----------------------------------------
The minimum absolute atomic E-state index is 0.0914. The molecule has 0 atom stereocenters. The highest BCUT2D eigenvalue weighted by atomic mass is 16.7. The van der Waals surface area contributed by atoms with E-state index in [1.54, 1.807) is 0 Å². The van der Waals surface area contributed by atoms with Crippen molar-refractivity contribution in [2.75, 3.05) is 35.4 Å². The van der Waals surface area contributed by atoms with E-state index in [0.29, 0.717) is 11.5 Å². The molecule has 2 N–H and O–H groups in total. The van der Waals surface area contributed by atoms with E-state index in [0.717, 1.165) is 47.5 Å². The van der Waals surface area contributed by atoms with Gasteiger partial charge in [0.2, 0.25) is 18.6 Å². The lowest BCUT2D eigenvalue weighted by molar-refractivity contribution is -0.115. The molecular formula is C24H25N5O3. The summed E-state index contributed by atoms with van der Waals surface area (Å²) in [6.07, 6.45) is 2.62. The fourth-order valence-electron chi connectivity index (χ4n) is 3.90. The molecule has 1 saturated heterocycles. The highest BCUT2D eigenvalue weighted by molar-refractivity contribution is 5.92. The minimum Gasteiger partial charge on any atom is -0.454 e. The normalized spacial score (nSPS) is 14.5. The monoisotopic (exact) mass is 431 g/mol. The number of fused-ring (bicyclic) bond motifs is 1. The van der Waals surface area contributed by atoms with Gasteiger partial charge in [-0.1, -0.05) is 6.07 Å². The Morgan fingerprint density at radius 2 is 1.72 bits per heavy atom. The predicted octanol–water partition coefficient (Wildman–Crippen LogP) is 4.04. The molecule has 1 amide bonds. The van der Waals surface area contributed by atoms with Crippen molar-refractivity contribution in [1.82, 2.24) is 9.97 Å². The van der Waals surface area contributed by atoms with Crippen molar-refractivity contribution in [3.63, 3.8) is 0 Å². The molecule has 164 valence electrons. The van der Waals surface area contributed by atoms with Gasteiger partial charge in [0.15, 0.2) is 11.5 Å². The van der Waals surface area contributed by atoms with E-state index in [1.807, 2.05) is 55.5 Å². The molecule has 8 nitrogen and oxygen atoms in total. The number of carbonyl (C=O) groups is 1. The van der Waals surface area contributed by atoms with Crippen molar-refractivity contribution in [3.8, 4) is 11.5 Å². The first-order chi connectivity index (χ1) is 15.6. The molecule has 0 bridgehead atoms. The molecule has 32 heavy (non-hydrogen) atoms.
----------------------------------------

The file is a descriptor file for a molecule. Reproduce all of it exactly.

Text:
The minimum absolute atomic E-state index is 0.0914. The molecule has 0 atom stereocenters. The highest BCUT2D eigenvalue weighted by atomic mass is 16.7. The van der Waals surface area contributed by atoms with E-state index in [1.54, 1.807) is 0 Å². The van der Waals surface area contributed by atoms with Crippen molar-refractivity contribution in [2.75, 3.05) is 35.4 Å². The van der Waals surface area contributed by atoms with E-state index in [0.29, 0.717) is 11.5 Å². The molecule has 2 N–H and O–H groups in total. The van der Waals surface area contributed by atoms with E-state index in [0.717, 1.165) is 47.5 Å². The van der Waals surface area contributed by atoms with Gasteiger partial charge in [0.2, 0.25) is 18.6 Å². The lowest BCUT2D eigenvalue weighted by molar-refractivity contribution is -0.115. The molecular formula is C24H25N5O3. The summed E-state index contributed by atoms with van der Waals surface area (Å²) in [6.07, 6.45) is 2.62. The fourth-order valence-electron chi connectivity index (χ4n) is 3.90. The molecule has 1 saturated heterocycles. The highest BCUT2D eigenvalue weighted by molar-refractivity contribution is 5.92. The minimum Gasteiger partial charge on any atom is -0.454 e. The normalized spacial score (nSPS) is 14.5. The monoisotopic (exact) mass is 431 g/mol. The number of fused-ring (bicyclic) bond motifs is 1. The van der Waals surface area contributed by atoms with Gasteiger partial charge in [-0.1, -0.05) is 6.07 Å². The Morgan fingerprint density at radius 2 is 1.72 bits per heavy atom. The predicted octanol–water partition coefficient (Wildman–Crippen LogP) is 4.04. The molecule has 1 amide bonds. The van der Waals surface area contributed by atoms with Crippen molar-refractivity contribution in [1.82, 2.24) is 9.97 Å². The van der Waals surface area contributed by atoms with Crippen molar-refractivity contribution in [3.63, 3.8) is 0 Å². The molecule has 164 valence electrons. The van der Waals surface area contributed by atoms with Gasteiger partial charge in [0.15, 0.2) is 11.5 Å². The van der Waals surface area contributed by atoms with E-state index in [1.807, 2.05) is 55.5 Å². The molecule has 8 nitrogen and oxygen atoms in total. The number of carbonyl (C=O) groups is 1. The van der Waals surface area contributed by atoms with Crippen molar-refractivity contribution in [3.8, 4) is 11.5 Å². The first-order chi connectivity index (χ1) is 15.6. The molecule has 0 bridgehead atoms. The molecule has 32 heavy (non-hydrogen) atoms.